• Baseline the business requirements to set the stage for managing change
  • Develop an IT Requirements traceability matrix
  • Present the business value of IT requirements management for your organization
  • Plan to incorporate selected techniques to improve your performance on the job

Course Outline

1. The IT Requirements Enigma
    The Requirements Enigma
  • Current User Requirement Structures
  • Exercise: Functional versus Non-Functional Requirements
2. Writing Business and Stakeholder Requirements
    Writing Requirement Statements
  • Business and Stakeholder Requirements
  • Rules for a “Effective” Requirement Statement
  • Reducing Complexity Increases Comprehension
  • A Complete Sentence Forces a Complete Thought
  • Structured Requirement Statements
  • Rules for a “Effective” Requirement Statement
  • Think “What”, Not “How”
  • Example: Creating Complete Sentence Requirements
  • Rules Review
  • Exercise: Applying the Rules

    Enforcing Project Scope

  • Rules for a Relevant Requirement Statement
  • Relevant Requirements
  • Exercise: Components
  • Common Components of IT solutions
  • Requirements in Scope
  • The Project Scope Statement
  • Exercise: Requirement Statement Relevance
  • Rules for a “Effective” Requirement Statement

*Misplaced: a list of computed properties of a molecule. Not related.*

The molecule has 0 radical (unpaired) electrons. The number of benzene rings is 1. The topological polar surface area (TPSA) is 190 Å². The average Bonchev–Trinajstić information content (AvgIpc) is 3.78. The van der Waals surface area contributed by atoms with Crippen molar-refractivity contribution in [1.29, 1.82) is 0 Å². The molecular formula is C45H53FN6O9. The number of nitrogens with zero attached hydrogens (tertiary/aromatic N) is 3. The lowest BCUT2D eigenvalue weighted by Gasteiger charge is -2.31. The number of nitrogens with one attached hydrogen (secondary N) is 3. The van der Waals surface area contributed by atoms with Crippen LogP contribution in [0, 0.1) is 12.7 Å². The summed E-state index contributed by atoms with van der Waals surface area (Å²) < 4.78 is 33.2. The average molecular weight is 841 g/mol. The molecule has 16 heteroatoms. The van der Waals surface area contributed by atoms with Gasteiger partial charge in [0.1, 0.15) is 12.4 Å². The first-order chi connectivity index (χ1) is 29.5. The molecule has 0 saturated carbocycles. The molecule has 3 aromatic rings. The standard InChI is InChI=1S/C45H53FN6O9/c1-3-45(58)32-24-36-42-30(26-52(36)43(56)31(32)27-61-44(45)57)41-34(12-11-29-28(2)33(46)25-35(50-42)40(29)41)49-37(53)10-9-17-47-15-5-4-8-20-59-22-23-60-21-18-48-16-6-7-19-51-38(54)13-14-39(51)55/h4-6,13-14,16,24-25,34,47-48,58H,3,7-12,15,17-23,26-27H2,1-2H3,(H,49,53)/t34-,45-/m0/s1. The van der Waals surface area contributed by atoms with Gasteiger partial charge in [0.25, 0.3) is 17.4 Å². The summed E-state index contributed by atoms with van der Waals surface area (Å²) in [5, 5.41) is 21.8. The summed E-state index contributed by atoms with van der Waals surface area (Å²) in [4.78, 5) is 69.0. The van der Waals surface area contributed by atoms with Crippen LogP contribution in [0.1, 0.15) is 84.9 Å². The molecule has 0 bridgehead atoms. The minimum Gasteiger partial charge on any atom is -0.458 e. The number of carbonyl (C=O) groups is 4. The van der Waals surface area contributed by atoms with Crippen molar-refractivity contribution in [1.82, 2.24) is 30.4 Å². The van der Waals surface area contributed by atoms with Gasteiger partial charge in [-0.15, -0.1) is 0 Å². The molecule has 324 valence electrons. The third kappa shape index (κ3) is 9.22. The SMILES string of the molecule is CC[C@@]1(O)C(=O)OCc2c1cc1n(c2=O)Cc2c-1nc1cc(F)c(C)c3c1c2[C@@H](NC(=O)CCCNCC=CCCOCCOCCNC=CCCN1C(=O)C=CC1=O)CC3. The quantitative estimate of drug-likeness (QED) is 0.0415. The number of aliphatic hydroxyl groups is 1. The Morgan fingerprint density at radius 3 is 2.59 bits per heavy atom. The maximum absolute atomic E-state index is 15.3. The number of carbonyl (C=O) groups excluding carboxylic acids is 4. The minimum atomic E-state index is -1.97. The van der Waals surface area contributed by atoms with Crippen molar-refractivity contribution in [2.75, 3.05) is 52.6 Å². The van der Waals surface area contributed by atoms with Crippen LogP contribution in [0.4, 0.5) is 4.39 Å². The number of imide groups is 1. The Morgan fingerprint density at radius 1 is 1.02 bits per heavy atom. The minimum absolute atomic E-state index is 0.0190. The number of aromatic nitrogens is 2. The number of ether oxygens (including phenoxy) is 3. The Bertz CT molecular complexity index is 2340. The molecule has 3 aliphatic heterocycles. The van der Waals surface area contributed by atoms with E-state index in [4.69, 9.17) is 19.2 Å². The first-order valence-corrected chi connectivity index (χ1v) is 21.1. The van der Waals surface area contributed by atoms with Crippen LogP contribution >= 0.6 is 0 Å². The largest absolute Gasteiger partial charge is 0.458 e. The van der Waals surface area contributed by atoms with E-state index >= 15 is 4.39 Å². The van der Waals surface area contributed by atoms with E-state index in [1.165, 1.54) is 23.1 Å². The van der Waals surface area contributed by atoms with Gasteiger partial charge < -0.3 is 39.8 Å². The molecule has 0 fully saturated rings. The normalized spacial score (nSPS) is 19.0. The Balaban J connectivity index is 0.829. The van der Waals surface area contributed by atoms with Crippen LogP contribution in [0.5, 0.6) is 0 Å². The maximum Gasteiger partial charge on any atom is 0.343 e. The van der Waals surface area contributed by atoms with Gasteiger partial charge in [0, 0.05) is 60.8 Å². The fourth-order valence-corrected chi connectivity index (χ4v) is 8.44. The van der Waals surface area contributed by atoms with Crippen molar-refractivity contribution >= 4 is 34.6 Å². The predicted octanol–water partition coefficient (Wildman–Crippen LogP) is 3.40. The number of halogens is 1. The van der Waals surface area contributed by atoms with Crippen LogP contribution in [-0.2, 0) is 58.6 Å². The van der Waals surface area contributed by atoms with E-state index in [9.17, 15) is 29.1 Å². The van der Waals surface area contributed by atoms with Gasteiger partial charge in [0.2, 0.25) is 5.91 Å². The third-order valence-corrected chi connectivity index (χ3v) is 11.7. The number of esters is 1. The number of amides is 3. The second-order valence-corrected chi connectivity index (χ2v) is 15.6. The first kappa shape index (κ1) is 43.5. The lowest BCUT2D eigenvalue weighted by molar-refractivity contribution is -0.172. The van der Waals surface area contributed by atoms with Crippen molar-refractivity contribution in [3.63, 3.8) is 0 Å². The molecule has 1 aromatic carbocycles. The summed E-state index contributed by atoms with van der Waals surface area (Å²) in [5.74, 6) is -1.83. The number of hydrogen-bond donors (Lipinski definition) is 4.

Avoiding Ambiguity and Subjectivity

  • Who Needs Clarity, Anyway?
  • Misinterpretation Ruins Requirements
  • Discussion: Replacing Easily Misinterpreted Terms
  • Increasing Clarity of your Requirements
  • The Challenge to Understanding
  • Increasing Clarity of your Requirements
  • Reducing the Ambiguity in Your Requirements
  • Ambiguity Ruins Requirements
  • The Importance of Asking Questions
  • Ambiguity Ruins Requirements
  • Rewriting Requirements to Reduce Ambiguity
  • Exercise: Using Out-of-Box Thinking
  • Exercise: Reducing Ambiguity in Requirements

    Testing the Understandability of Your Requirements

  • Rules for an Effective Requirement Statement
  • Understanding Non-Functional Requirements
  • Clarifying Quantitative Performance Requirements
  • Common Measurable Requirements
  • Exercise: Clarifying Quantitative Requirements
  • Quantifying Qualitative Requirements
  • Exercise: Quantitative vs. Qualitative (Subjective)
  • Exercise: Analyzing Performance Components
  • Constraints vs. Non-Functional Requirements
  • Clarifying Constraining (Environmental) Elements
  • Exercise: Business Rules From WasteTheWaist
  • Exercise: Applying the Rules
3. Analyzing Business and Stakeholder Requirements
    Decomposing Statements Uncovers Solutions
  • Discussion: Grouping Requirements
  • Value of Grouping Requirements